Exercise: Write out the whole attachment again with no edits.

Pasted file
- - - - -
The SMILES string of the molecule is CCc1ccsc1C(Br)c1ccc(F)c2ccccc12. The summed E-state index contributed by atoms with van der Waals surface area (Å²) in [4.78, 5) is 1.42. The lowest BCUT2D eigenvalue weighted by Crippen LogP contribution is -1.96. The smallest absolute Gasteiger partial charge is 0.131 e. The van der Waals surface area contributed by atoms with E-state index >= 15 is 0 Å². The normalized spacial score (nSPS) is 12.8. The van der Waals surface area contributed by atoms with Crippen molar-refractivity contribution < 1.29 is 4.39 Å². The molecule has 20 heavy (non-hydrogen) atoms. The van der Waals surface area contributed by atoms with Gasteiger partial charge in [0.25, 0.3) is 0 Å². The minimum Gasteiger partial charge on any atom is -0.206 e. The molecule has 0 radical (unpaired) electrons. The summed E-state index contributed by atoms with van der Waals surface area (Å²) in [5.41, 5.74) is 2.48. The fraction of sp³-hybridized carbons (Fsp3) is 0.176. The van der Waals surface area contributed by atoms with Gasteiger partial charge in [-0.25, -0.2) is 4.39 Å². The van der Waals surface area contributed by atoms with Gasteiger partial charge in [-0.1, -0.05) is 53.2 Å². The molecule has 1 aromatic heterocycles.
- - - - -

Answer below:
The SMILES string of the molecule is CCc1ccsc1C(Br)c1ccc(F)c2ccccc12. The summed E-state index contributed by atoms with van der Waals surface area (Å²) in [4.78, 5) is 1.42. The lowest BCUT2D eigenvalue weighted by Crippen LogP contribution is -1.96. The smallest absolute Gasteiger partial charge is 0.131 e. The van der Waals surface area contributed by atoms with E-state index >= 15 is 0 Å². The normalized spacial score (nSPS) is 12.8. The van der Waals surface area contributed by atoms with Crippen molar-refractivity contribution < 1.29 is 4.39 Å². The molecule has 20 heavy (non-hydrogen) atoms. The van der Waals surface area contributed by atoms with Gasteiger partial charge in [0.25, 0.3) is 0 Å². The minimum Gasteiger partial charge on any atom is -0.206 e. The molecule has 0 radical (unpaired) electrons. The summed E-state index contributed by atoms with van der Waals surface area (Å²) in [5.41, 5.74) is 2.48. The fraction of sp³-hybridized carbons (Fsp3) is 0.176. The van der Waals surface area contributed by atoms with Gasteiger partial charge in [-0.25, -0.2) is 4.39 Å². The van der Waals surface area contributed by atoms with Gasteiger partial charge in [-0.1, -0.05) is 53.2 Å². The molecule has 1 aromatic heterocycles.